How to Use Factoring to Add Support to Your Construction Business

For several years, the construction industry teetered on a ledge of uncertainty as the housing market and stalled economy had many investors unwilling to pull the trigger on new developments. As trends reveal strong growth for both commercial and residential sectors, it seems that those in construction are looking at some very busy schedules in the coming years. Although a booming industry, construction is a hard venture to finance. Apart from the labor demands and licensing requirements, heavy and specialized equipment costs can stunt growth and new project acquisitions for smaller companies. For these owners, construction industry financing options become important.




Many small businesses rely on factoring to bring in quick cash to their operations. In these situations, companies sell a batch of debtor invoices to a lender in return for cash. The lender assumes the control of the invoices, but only offers the company a portion of the actual value. While an expensive option, it

can be an avenue of bringing in funds when customer payments or income streams have dwindled.


With the construction industry, there are some unique problems encountered when following the factoring process. These deal with the industry-specific nature of invoices and services rendered, as well as the payment contracts most contractors establish. Construction companies usually offer extended payment terms, with invoices receiving 45 to 60 day billing options. Additionally, these contracts may also include language concerning the scope of the work and to-date accomplishments on the project timeline. These can be a headache when trying to establish how much of the bill is due and at what time.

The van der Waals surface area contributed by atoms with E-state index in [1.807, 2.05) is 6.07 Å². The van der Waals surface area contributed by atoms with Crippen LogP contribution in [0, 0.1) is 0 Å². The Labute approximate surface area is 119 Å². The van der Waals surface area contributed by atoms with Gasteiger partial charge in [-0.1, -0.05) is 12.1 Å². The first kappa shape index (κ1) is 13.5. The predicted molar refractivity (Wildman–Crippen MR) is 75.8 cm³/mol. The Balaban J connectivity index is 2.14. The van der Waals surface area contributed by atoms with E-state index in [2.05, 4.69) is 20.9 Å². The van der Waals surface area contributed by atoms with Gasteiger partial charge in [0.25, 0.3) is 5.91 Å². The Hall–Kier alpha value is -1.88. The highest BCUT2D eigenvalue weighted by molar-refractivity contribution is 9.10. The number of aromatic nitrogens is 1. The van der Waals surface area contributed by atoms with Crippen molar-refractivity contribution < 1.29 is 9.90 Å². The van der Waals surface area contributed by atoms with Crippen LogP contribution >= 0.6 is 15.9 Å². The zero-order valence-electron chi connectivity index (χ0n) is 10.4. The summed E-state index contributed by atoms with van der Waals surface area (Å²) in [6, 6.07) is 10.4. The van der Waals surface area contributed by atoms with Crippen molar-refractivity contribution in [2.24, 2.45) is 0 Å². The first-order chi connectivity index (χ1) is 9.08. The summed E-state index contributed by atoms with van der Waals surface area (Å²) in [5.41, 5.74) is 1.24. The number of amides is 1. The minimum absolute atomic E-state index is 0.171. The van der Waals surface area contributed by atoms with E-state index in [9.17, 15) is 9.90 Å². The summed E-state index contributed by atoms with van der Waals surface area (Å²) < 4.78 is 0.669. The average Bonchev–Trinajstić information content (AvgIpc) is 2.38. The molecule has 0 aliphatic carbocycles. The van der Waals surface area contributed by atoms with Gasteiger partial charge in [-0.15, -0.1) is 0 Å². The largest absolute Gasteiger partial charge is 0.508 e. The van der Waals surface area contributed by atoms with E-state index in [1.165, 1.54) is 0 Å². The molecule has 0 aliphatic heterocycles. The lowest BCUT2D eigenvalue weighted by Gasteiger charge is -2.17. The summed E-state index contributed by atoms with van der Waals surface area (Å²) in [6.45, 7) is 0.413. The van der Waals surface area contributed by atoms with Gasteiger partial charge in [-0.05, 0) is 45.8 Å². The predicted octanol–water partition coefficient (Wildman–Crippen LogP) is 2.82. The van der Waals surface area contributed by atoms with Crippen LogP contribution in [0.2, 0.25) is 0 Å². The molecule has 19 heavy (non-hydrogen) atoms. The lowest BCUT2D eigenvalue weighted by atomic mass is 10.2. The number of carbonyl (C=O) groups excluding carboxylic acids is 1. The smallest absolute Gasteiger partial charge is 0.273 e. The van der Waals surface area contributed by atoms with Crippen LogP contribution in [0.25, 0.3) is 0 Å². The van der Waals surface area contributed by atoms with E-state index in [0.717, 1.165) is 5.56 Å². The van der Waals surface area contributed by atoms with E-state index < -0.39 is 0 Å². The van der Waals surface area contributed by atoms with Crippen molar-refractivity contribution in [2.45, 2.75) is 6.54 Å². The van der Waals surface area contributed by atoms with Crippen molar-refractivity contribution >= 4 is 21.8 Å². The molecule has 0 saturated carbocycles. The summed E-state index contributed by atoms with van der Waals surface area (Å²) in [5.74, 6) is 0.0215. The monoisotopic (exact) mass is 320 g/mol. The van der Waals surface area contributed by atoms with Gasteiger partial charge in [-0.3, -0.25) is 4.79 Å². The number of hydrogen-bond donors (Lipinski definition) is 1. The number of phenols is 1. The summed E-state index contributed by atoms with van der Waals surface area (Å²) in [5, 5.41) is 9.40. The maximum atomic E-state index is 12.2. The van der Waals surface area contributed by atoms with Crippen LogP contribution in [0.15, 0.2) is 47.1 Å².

Other concerns include:

  • Lien releases. Contractors issue a lien release (asset no longer belongs to the contractor) for materials or services rendered on the job once payment for the service is received.
    • Lien laws. The terms of lien releases and control are vary in each state and are always changing.
  • Contract terms. Contracts include terms which conflict with standard receivable practices such as as “paid when paid” and “paid if paid”.
    • Progress payments. Contractors issue bills throughout the building process according to activity/accomplishment milestones.
    • Retainage. – Contractors generally will withhold between 5 to 10% during each billing until the building project is complete.


There are factoring lenders who have specific experience with construction industry financing and can help wade through the confusion to offer the capital you need. If your company needs a cash boost, consider how factoring can be of assistance.

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